And again, there may have been only one or two occasions where Cheney slipped up and blamed Saddam for 9/11, but he creates the impression of a causal connection by using metaphors, by mentioning Saddam and 9/11 in close proximity, and so on.

These two examples are disingenuous, and to me, they amount to lies. But, strictly speaking, neither is really lying.
posted by Maxwell_Smart at 5:12 PM on February 6, 2006

An essential reference relating to this question: On Bullshit, by Harry G. Frankfurt.

One of the most salient features of our culture is that there is so much bullshit. Everyone knows this. Each of us contributes his share. But we tend to take the situation for granted. Most people are rather confident of their ability to recognize bullshit and to avoid being taken in by it. So the phenomenon has not aroused much deliberate concern. We have no clear understanding of what bullshit is, why there is so much of it, or what functions it serves. And we lack a conscientiously developed appreciation of what it means to us. In other words, as Harry Frankfurt writes, "we have no theory."

Frankfurt, one of the world's most influential moral philosophers, attempts to build such a theory here. With his characteristic combination of philosophical acuity, psychological insight, and wry humor, Frankfurt proceeds by exploring how bullshit and the related concept of humbug are distinct from lying. He argues that bullshitters misrepresent themselves to their audience not as liars do, that is, by deliberately making false claims about what is true. In fact, bullshit need not be untrue at all.

Rather, bullshitters seek to convey a certain impression of themselves without being concerned about whether anything at all is true.
They quietly change the rules governing their end of the conversation so that claims about truth and falsity are irrelevant. Frankfurt concludes that although bullshit can take many innocent forms, excessive indulgence in it can eventually undermine the practitioner's capacity to tell the truth in a way that lying does not. Liars at least acknowledge that it matters what is true. By virtue of this, Frankfurt writes, bullshit is a greater enemy of the truth than lies are.

I think this is the underpinning of the approach used by FOX News, particularly its practioners Hannity and O'Reilly, and more generally other cable news commentators including Matthews. It's endemic among politicians, as well, although it's always been more common in that realm so the change is not as noticeable.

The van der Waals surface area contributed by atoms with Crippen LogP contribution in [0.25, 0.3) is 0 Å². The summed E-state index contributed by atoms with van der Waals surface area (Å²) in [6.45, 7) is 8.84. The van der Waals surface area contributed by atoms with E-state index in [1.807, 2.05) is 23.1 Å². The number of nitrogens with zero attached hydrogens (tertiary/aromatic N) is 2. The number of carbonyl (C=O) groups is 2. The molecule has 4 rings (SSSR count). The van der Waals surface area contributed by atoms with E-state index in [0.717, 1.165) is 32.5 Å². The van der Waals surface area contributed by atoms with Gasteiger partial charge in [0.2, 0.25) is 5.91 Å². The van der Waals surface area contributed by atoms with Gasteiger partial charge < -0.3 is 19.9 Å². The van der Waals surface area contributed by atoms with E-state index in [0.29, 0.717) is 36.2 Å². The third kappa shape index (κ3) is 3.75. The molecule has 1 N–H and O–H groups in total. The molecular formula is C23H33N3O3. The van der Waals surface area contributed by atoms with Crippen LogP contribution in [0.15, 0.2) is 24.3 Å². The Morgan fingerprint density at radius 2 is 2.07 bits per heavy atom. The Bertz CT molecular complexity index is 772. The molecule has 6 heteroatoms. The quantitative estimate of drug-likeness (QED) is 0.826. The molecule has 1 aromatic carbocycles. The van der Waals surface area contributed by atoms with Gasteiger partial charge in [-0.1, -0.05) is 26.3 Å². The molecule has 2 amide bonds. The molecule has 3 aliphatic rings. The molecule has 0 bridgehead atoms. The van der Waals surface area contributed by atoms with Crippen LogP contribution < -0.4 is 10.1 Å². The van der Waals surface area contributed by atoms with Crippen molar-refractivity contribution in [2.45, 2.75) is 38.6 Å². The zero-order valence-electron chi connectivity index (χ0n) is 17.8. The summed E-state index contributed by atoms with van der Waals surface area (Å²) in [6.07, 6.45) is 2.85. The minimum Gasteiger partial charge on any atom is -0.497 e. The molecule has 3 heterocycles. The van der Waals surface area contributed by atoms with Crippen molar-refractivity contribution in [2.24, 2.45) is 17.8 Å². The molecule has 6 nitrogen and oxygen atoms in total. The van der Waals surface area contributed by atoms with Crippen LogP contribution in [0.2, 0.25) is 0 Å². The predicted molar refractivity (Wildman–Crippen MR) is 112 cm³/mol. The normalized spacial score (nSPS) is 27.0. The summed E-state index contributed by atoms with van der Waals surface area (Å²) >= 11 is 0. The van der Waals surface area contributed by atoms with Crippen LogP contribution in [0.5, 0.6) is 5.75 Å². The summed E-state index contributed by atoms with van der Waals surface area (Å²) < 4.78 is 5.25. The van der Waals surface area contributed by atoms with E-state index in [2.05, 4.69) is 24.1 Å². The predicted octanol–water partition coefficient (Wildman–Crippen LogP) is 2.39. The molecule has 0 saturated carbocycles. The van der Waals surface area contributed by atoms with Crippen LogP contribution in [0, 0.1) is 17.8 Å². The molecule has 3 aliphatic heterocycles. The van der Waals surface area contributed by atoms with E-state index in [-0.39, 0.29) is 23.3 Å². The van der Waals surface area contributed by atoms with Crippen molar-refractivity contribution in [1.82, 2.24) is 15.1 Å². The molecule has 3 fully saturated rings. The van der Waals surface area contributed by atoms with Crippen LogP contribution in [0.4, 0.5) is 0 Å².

I think we should all be concerned, though, when the man who served in Vietnam is widely perceived as a coward, and the men who ducked out of military service are presented as courageous. There's a much deeper effect at work here than mere lying.

We live, it seems, in the Age of Disingenuity.
posted by dhartung at 10:23 PM on February 6, 2006

I think there's a sort of gentlemen's agreement among politicians that they won't directly call each other liars, because as someone mentioned above, once someone lobs this nuke, it's open season on them - everything they've ever said that was recorded will be picked apart mercilessly and used against them, even if it has to be twisted out of (almost) all recognition in order to do so.

Since they all lie, they all have to buy into this system. And the media just sort of gives a wink and a nod to this behavior because hey, they get to be in on the lie, too - they're *insiders*! (woo!). And frankly if they were serious about being ethical professionals and they told us someone was lying, even providing incontrovertible proof of that fact wouldn't save them - they'd be cut off completely, and with no access, they're finished. Game over.

But the fawning and lie-tolerating nature of the obsequious sycophants who are lucky enough to be close to those in power is nothing new to humanity.
posted by beth at 7:14 AM on February 7, 2006

In U.S. government, there's actually a house of representatives and a senate rule prohibiting members from calling each other liars on the floor of the house and senate.
posted by JekPorkins at 9:51 AM on February 7, 2006